These first-hand testimonies help to create an intimacy with the viewer and to provide the context and insight important to an understanding of the topic. It also presented a daunting assignment. Despite the above-mentioned examples, women, native peoples, and other non-white groups are not well represented in the manuscript collections of our country’s pre-twentieth century archives. And finding contemporary words to illuminate that which only recent historical research has made understandable, was challenging; significant trends and influential people are sometimes revealed as such only when viewed in historical perspective.

By the same token, some people and events immediately ingrain themselves in the national psyche. Over the years, through a grand array of oral, textual, and visual reinforcement, their images can become progressively more distorted and eventually approach the realm of the mythological. Competent portrayal of history in text, film, television, museum exhibit, or other guise, can serve to amend these myths and debunk similarly existing stereotypes. This was a motivation of Ken Burns’ in producing his Civil War series and by most measures, he succeeded.8 Unlike academic pursuits, his primary goal was not to create new scholarship but to present that which already existed. Despite this, The Civil War was one of the first of its kind to spur both academic praise and criticism in professional journals  --  a healthy development for the genre.

The merger of history, education, and entertainment is not without difficulties and finding a good balance for each can be delicate, but the opportunities it presents far outweigh the limitations. Such collaborations as that between the CBC/SRC and the NA on "Canada: A People’s History", also stimulate the staff on both sides and leads to a greater respective understanding of the others’ role in serving the public. Connecting Canadians through our shared past, the series should spark an exciting dialogue and prompt viewers to continue on their own voyage of exploration and discovery at our nations’s heritage institutions.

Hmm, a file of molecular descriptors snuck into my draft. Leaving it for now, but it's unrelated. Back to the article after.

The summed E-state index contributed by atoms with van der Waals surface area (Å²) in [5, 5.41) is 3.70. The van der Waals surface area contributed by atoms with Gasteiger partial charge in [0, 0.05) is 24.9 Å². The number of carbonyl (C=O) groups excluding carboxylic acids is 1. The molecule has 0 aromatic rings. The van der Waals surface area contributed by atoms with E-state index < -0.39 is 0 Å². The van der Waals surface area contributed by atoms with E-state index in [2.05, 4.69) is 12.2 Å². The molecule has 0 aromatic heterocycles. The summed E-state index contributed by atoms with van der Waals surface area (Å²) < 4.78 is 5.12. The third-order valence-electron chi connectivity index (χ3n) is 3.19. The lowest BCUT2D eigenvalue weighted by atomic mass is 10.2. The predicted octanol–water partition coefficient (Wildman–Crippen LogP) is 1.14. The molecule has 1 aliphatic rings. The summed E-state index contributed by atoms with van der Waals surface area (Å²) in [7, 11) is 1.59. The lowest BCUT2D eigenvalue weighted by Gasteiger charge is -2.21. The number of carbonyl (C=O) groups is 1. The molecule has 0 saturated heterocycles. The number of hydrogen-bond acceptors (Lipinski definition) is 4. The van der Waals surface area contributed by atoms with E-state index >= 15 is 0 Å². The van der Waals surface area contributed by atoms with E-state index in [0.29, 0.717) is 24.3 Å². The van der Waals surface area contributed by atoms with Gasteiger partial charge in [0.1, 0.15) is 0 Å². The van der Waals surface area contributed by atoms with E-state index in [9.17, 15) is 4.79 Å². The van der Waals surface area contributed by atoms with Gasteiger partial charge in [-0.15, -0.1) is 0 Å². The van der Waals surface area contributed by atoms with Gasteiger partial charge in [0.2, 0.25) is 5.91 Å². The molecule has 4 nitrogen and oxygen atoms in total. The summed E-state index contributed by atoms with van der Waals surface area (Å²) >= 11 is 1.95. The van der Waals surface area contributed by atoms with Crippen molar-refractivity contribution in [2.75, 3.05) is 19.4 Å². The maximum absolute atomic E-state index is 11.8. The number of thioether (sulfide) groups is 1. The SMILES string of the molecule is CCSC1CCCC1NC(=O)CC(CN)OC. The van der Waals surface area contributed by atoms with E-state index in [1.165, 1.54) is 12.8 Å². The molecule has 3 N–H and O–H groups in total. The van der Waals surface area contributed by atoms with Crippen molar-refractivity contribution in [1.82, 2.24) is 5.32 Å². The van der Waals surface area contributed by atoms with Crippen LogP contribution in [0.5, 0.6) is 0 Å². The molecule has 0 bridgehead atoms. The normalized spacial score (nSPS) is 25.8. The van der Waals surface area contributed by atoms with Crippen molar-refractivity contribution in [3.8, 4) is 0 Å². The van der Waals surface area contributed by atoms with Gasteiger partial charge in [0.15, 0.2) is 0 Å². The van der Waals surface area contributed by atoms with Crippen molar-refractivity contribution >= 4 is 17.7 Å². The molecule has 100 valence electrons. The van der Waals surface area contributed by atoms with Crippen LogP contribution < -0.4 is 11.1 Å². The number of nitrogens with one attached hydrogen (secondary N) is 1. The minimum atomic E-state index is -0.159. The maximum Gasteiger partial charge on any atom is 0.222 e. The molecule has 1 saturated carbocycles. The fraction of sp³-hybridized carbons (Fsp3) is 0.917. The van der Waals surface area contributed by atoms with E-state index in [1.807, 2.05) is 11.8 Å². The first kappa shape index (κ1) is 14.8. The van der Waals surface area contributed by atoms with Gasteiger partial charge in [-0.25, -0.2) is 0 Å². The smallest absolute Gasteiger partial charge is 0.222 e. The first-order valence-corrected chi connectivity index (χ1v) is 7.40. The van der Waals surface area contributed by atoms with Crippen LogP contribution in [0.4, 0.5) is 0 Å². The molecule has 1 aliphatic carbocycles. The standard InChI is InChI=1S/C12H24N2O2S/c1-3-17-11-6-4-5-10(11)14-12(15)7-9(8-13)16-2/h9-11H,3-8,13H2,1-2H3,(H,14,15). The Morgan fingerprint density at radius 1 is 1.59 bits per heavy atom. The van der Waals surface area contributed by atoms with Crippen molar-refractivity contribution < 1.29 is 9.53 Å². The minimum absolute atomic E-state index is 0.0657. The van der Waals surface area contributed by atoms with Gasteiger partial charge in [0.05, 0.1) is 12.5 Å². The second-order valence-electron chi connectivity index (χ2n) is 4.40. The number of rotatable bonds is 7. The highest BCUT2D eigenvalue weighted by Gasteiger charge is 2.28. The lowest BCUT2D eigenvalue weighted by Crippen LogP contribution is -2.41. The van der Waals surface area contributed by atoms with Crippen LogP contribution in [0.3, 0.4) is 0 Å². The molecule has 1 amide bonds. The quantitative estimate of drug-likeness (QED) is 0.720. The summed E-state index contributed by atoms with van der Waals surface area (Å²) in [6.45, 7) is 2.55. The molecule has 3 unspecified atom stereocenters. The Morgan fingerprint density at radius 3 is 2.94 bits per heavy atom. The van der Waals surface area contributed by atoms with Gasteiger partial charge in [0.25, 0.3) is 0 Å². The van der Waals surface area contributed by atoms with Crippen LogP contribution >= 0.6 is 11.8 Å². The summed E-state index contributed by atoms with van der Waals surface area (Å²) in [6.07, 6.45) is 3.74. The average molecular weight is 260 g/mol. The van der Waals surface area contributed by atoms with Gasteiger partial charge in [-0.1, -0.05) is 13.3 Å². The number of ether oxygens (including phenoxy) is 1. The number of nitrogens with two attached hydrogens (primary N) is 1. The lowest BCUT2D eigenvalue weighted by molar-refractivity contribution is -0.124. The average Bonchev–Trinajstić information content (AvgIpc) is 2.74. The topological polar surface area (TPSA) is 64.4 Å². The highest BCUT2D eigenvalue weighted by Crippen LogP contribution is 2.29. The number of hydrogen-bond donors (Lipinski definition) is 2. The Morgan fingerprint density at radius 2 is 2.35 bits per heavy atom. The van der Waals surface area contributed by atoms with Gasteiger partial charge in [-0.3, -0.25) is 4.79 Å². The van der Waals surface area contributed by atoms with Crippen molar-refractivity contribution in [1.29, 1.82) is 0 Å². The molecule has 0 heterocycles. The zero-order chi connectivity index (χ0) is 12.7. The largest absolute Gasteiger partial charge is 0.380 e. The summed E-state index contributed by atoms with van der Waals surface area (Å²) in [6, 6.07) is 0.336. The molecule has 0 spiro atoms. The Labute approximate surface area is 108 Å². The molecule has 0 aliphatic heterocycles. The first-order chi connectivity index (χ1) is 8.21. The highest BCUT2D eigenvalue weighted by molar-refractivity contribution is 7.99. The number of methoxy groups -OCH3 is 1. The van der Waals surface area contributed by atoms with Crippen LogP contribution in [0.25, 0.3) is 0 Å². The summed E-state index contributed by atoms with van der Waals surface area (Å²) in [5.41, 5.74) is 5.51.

1. Robert Fulford, "Is it Possible to be too Patriotic about Canadian History?" The Globe and Mail, May 22, 1999, p. D9.
2. Daniel Walkowitz, "The Craft of the Historian/Filmmaker," The Public Historian, vol. 7, no. 1, Winter 1985, p. 53.
3. For example, Canada’s Visual History series, National Museum of Man, co-published by the National Film Board, 1974-1981.

Walkowitz, "The Craft of the Historian/Filmmaker," p. 53-64.

For discussion on the pioneer stages of this field see John. E. O’Connor, "Historians and Film: Some Problems and Prospects," The History Teacher, vol. VI, no. 1, August 1973, p. 543-552.

4. Joan M. Schwartz, "William Notman’s Hunting Photographs, 1866," The Archivist, no. 117, 1998, p. 20-29.
5. Edward S. Curtis, The North American Indian: Being a Series of Volumes Picturing and Describing the Indians of the United States, and Alaska. Seattle, Wash.: E.E. Curtis, 1907-1930 (for Canadian-based photographs see vols. IX, X, XI).

Also, Daniel Francis, Copying People, 1860-1940: Photographing British Columbia’s First Nations. Saskatoon and Calgary: Fifth House, 1996, p. 2-4.

6. Frederick Hatheway Peters Collection, National Archives accession number 1958-179, isn 3029.
7. David Mould and Charles Berg, "Fact and Fantasy in the Films of World War I," Film and History, vol. 14, no. 3, 1984, p. 50-59.
8. Gary Edgerton, "Ken Burns’ Rebirth of a Nation: Television, Narrative, and Popular History," Film and History, vol. XXII, no. 4, December 1992, p. 119.